Finding the best iPad for students can be a bit of a quest. Is the most expensive iPad always the best one? Do you need all of the accessories too? And, most importantly, do you need all the official Apple add-ons or will cheaper third-party accessories do just as well?
The truth is that the best student iPad is the one that meets your specific needs for the term ahead. The flexibility of an iPad is truly where its benefits lie. Sliding an iPad in and out of a rucksack is significantly easier than lugging around a heavy laptop, it’s an instant-on affair instead of waiting for things to load up, and you can handwrite notes just as easily as type them. There's a reason they're so popular in back to school season.
All of the iPads below come in both Wi-Fi only and Wi-Fi and 4G cellular models, so it’s vital to weigh up whether you need to go for the cellular option too. The latest iPad Pro model even comes with 5G if you want ultra-fast internet on the go. This will mean an additional charge for a SIM card on a monthly basis with your chosen provider. If you can use your phone as a hotspot or always make sure you’re on Wi-Fi in lecture theatres or in the library, then there’s no need to pay extra for the cellular-enabled option, so you can perhaps go for larger storage, extra accessories or even a more expensive model instead.
We'll take you through the current iPad options to tell you which are the best bets for students. You'll find the lowest prices for all of our recommendations right on this page, but don't forget we also have our dedicated best iPad deals guide too.
We've also got a larger guide to the best student tablets – not just limited to iPads, but also Android and PC tablets – if you want to cast a wider net.
Best iPads for students: The add-ons you need
For an iPad to truly be a valid laptop alternative, you’re going to need to invest in a keyboard – typing out your essays with the on-screen keyboard just isn't a real option, and it makes it quicker and easier to type notes in class. Apple’s official keyboards aren’t cheap, but they have really evolved over the past few years. The Magic Keyboard for iPad Pro and iPad Air incorporates a case, keyboard, stand, and a trackpad, transforming your iPad into an instant laptop alternative. Using what Apple calls a ‘floating cantilever design,’ this means you can adjust the iPad screen to a perfect viewing angle. The Magic Keyboard RRPs for £279 in the UK and $299 in the US in its smaller size – very steep, but it's a quality product.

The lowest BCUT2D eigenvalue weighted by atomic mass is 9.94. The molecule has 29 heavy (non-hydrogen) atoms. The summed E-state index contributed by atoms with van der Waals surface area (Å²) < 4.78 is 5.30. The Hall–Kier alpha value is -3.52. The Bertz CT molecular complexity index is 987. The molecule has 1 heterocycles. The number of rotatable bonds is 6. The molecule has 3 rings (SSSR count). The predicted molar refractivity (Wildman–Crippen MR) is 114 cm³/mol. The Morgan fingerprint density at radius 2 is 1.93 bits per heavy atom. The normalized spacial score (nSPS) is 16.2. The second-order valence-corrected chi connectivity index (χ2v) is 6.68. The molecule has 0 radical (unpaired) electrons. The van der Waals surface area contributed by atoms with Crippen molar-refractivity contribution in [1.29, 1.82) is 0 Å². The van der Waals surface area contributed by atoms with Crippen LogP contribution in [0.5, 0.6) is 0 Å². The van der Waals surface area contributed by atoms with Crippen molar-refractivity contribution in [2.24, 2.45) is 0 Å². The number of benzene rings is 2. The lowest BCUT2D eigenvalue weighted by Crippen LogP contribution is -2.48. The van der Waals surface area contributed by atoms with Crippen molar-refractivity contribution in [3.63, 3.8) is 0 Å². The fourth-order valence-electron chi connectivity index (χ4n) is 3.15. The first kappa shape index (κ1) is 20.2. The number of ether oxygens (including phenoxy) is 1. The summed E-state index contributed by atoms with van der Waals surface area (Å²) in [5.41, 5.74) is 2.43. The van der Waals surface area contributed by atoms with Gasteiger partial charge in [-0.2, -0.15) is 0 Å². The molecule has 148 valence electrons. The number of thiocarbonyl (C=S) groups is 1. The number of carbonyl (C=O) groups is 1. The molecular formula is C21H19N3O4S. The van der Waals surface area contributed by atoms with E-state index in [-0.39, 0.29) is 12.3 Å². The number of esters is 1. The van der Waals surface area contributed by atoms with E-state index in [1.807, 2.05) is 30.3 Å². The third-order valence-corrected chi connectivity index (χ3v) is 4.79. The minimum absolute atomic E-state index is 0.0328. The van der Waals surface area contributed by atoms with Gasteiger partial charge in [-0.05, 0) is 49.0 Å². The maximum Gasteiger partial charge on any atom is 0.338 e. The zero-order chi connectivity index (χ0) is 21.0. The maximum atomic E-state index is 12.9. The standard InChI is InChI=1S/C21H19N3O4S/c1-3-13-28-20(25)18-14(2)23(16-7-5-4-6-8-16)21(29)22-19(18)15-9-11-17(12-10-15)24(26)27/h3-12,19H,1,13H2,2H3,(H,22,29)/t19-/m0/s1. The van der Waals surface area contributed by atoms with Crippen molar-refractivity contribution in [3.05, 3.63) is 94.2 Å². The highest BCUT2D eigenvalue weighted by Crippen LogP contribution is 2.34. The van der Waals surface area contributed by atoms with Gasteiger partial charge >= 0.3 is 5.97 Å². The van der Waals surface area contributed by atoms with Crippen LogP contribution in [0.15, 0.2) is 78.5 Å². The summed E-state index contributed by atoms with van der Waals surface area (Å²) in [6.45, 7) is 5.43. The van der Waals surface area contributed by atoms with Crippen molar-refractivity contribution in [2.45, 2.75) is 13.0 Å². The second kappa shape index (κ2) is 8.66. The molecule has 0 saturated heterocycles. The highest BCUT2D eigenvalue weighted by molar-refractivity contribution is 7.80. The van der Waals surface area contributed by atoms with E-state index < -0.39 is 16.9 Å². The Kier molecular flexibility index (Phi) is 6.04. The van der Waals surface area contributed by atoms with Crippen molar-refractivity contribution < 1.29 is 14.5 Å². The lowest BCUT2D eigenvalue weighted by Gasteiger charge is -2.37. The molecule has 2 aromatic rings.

Alternatively, Apple also has the Smart Keyboard Folio and the Smart Keyboard. The Smart Keyboard Folio is suitable for iPad Pro and iPad Air and includes a folding cover and keyboard, but doesn’t have the floating design of the Magic Keyboard or trackpad. It merely props up the iPad in a regular stand set up and protects the front and back so you don’t need to worry about sliding it into a bag. The Smart Keyboard Folio is £179 in the UK and $179 in the US. The Smart Keyboard which is for the 10-inch iPad only includes the front cover as well as the keyboard and not the back, and costs £159 in the UK and $159 in the US.
The good thing though is that you aren’t restricted to using these specific cases and keyboards. iPads work with all Bluetooth keyboards, meaning that you can easily buy a standard case for protection and a Bluetooth keyboard to carry around when you really need it. You could always opt for one of Apple’s regular Magic Keyboards, a Logitech Bluetooth keyboard, or opt for an in case offering from a different brand such as Brydge. In any case, if the iPad is to be your primary work machine, you need to budget in a keyboard too.
Then there’s the Apple Pencil. If note-taking is high on your list of necessary jobs for your student iPad, then the Apple Pencil in both of its generations delivers an essential paper-like experience. Instead of the laboriousness of typing, the Apple Pencil means digital notes where all you need to worry about is the state of your handwriting. One of the iPad's best features now is that you can handwrite notes, then copy the text and paste it into word documents just like regular text on a computer – you can even copy and insert any diagrams you draw too. It's really great for turning notes into something shareable, or for adding them into wider research documents.
There are two generations of Apple Pencil available and we’ve highlighted which iPad works with which below. The biggest difference is that the 2nd Generation Apple Pencil charges wirelessly when you magnetically attach it to the side of your iPad, which is a much better and more useful setup. The 2nd Generation also comes with a handy double tap to change tools ability which means you can quickly switch between a pen and an eraser as you’re writing. Otherwise, both have pressure sensitivity and impressively little lag.
Is there a student offer for iPads?
There is indeed! Apple offers lower prices on a whole range of its products for students, though the exact amount of discount differs depending on the price. But Apple also does special student offers on iPads that tend to appear before term time on Apple’s website. These are usually around free items and discounted Apple Care. Student iPad offers for 2021 include a free set of AirPods when buying an eligible Mac or iPad through Apple's specific Education Store Online.
In the UK, you'll need to be verified using the UNiDays system before you can browse the discounts.
In the US, things are much more straightforward and you can browse and buy without having to show proof of student status.
Again, in Australia, you can just browse the prices at the link below.
Other than Apple’s website, though, other retailers are particularly competitive before term time with deals on iPads and accessories so it pays to shop around to see what you can get. As ever, we have gathered some of the best prices across the web for each item below.
Best iPads for students: the list